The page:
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Vaccines represent one of the greatest public health achievements of modern medicine. They must pass rigorous and predetermined efficacy and safety metrics prior to licensure. Additionally, postmarketing safety surveillance is essential to detect rare or severe vaccine-associated adverse events, particularly because of the large numbers of individuals exposed.
A primary method for postmarketing vaccine safety surveillance is voluntary reporting through the Vaccine Adverse Event Reporting System (VAERS), cosponsored by the Centers for Disease Control and Prevention (CDC) and the Food and Drug Administration (FDA). However, voluntary reporting has limitations, such as case underreporting. The sensitivity of VAERS for capturing anaphylaxis ranged from 13% to 76% and Guillain-Barré syndrome from 12% to 64% for different vaccines.1 Additional concerns with VAERS data include challenges with determination of causality between the vaccine and the reported event and the lack of a comparison group to assess excess vs baseline risk in a given population. A 2011 report from the Institute of Medicine found inadequate evidence to accept or reject a causal relationship for 85% of vaccine–adverse event pairings studied.2
To address these issues, the CDC Immunization Safety Office created the Vaccine Safety Datalink (VSD) project to conduct postmarketing evaluations of vaccine safety within a defined population. A primary analytic approach for postmarketing surveillance by VSD is rapid cycle analysis (RCA), whereby the observed number of adverse events is compared with the expected number of events, with the expected number of events determined from prior data, a concurrent comparison control group, or self-control methods. Weekly VSD comparisons assess many safety outcomes of interest; as such, the threshold for statistical significance is adjusted to account for multiple outcomes and multiple data assessments. Studies by VSD using RCA were conducted previously for rotavirus, acellular diphtheria-tetanus-pertussis, and meningococcal conjugate vaccines.3,4
In this issue of JAMA, Klein et al5 apply RCA to assess the safety of the mRNA COVID-19 vaccines (BNT162b2 by Pfizer-BioNTech and mRNA-1273 by Moderna) from December 2020 through June 2021. The exposure of interest was receipt of an mRNA COVID-19 vaccine, from 1 to 21 days after dose 1 or dose 2, of vaccine-eligible members of 8 US health plans that participated in the VSD. The expected number of events was determined by a concurrent comparison control group, primarily members who were vaccinated 22 to 42 days after their recent dose, but a secondary comparison control group also included unvaccinated members. Comparators were in the same age, sex, race and ethnicity, and site stratum as the vaccinated cases. Twenty-three serious outcomes were considered, selected based on data from the phase 3 clinical trial results for the mRNA vaccines (eg, Bell palsy, appendicitis), COVID-19 disease concerns (eg, acute myocardial infarction, acute respiratory distress syndrome), and other historical vaccine safety concerns (eg, Guillain-Barré syndrome, anaphylaxis). Each outcome was identified through diagnostic code algorithms that were supported based on prior studies, expert opinion, or both. Cases of Guillain-Barré, acute disseminated encephalomyelitis, transverse myelitis, cerebral venous sinus thrombosis, and myocarditis/pericarditis required confirmation by health record review for inclusion. There was a predetermined significance threshold of a 1-sided P value <0.0048 to keep type I error below .05 considering weekly analyses over the planned 2-year surveillance period.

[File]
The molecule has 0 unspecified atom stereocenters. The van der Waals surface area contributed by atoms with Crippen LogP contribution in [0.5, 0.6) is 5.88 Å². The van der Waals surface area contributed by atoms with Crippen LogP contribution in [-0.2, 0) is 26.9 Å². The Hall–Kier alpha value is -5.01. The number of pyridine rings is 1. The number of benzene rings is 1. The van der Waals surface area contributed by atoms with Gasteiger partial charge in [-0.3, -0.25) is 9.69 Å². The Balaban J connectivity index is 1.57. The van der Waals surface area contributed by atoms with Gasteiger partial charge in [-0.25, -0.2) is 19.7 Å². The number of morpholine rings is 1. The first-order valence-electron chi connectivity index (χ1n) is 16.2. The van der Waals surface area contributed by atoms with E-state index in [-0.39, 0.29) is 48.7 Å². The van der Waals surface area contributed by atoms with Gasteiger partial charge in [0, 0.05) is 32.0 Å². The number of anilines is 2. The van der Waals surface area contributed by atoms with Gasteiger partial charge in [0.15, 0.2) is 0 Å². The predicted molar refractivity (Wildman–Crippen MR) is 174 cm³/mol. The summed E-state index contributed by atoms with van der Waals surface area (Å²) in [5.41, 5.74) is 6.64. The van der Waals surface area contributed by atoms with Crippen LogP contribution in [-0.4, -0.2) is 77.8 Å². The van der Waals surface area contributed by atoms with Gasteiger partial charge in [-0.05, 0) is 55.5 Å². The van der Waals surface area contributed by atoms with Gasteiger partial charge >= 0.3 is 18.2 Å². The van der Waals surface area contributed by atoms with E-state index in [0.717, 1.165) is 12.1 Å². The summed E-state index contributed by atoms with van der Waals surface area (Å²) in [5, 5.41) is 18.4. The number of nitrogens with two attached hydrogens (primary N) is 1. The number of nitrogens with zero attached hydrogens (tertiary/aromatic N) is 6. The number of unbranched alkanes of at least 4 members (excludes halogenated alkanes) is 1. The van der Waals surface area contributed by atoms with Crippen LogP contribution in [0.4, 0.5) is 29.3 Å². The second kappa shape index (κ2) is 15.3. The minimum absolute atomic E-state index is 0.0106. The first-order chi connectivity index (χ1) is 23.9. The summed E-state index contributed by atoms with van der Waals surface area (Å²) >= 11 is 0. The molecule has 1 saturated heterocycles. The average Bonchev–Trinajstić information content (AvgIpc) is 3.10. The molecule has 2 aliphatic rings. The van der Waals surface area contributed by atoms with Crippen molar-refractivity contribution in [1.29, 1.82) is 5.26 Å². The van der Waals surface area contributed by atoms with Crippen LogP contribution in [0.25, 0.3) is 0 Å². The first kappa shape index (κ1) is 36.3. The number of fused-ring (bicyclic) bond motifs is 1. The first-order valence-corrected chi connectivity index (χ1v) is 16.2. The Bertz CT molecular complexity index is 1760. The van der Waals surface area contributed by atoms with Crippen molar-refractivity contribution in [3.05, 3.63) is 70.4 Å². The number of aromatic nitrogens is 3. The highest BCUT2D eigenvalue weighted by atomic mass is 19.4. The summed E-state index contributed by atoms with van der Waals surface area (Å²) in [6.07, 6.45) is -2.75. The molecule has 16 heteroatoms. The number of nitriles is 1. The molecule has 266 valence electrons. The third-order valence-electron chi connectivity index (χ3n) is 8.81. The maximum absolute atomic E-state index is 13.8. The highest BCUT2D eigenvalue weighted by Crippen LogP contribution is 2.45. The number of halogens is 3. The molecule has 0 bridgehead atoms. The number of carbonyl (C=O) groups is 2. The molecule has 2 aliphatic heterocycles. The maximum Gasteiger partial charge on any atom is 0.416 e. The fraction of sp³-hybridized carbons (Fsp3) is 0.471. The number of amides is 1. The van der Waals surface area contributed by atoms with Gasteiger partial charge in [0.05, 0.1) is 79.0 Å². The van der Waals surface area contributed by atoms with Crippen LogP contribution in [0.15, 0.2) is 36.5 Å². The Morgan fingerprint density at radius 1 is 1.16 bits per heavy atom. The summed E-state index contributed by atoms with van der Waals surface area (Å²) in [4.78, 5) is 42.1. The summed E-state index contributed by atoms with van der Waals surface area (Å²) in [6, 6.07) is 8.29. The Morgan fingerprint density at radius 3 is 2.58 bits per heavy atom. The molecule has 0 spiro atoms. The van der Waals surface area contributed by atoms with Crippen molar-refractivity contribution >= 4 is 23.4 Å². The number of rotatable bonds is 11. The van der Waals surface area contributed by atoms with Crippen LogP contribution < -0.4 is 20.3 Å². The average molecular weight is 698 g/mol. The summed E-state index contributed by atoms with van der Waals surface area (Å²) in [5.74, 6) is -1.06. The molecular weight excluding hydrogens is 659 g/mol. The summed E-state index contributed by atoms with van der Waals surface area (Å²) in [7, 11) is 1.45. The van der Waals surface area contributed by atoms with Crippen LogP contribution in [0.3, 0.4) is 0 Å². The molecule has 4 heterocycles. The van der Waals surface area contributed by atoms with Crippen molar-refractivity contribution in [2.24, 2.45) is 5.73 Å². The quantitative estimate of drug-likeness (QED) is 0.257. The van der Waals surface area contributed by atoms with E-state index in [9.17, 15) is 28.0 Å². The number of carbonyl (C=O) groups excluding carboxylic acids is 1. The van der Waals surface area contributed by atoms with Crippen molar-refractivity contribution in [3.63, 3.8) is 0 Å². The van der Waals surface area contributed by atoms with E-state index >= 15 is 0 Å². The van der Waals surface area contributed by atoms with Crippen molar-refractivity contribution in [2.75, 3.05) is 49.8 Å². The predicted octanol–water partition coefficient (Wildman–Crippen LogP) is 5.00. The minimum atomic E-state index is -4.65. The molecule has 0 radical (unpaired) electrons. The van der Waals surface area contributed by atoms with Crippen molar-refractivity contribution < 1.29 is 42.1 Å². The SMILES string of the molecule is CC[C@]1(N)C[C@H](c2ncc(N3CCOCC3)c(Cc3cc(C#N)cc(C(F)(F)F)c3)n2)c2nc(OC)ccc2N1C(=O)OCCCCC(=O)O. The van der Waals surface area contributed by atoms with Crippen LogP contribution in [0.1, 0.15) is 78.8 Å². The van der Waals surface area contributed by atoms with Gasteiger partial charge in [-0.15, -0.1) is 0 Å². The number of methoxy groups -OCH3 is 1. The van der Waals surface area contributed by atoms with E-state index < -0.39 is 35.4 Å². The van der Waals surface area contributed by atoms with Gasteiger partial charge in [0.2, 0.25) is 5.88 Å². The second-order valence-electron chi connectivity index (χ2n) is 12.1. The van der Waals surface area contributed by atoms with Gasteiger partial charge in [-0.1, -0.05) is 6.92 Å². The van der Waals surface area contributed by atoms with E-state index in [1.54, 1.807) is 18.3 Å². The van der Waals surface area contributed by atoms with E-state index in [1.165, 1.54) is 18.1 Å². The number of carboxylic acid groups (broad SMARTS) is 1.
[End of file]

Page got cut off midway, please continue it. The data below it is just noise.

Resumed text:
For 4 other outcomes without appropriate comparators (anaphylaxis, acute respiratory distress syndrome, multisystem inflammatory syndrome, and narcolepsy), descriptive analyses were performed considering cases within 84 days postvaccination. Potential anaphylaxis cases were considered on vaccination days 0 and 1 only and required medical record review to exclude other allergens and apply the Brighton Collaboration criteria with level 1, 2, or 3 considered confirmed anaphylaxis.
Across almost 12 million mRNA COVID-19 vaccine doses (57% Pfizer-BioNTech, 43% Moderna) administered to 6.2 million individuals aged 12 years or older (54% female; mean age, 49 years; 15% Asian, 5% Black non-Hispanic, 22% Hispanic/Latino, and 43% White non-Hispanic), no outcomes met the prespecified signaling criteria for statistical significance. Rate ratios (RRs) were largest for thrombotic thrombocytopenic purpura (2.60), cerebral venous sinus thrombosis (1.55), and transverse myelitis (1.45), but these measures of association had wide 95% CIs and nonsignificant P values. The RR for venous thromboembolism in the risk interval vs comparison interval was 1.16 (95% CI, 1.00 to 1.34); however, the 2-sided P value of .05 was not significant in this study given the predetermined threshold. The highest estimates of excess cases per million doses were 7.5 (95% CI, −0.1 to 14.0) for venous thromboembolism, 1.2 (95% CI, −6.9 to 8.3) for acute myocardial infarction, and 1.2 (95% CI, −2.1 to 3.3) for myocarditis/pericarditis. Venous thromboembolism was linked with viral vector COVID-19 vaccines, but a link to mRNA vaccines is limited to case reports.6,7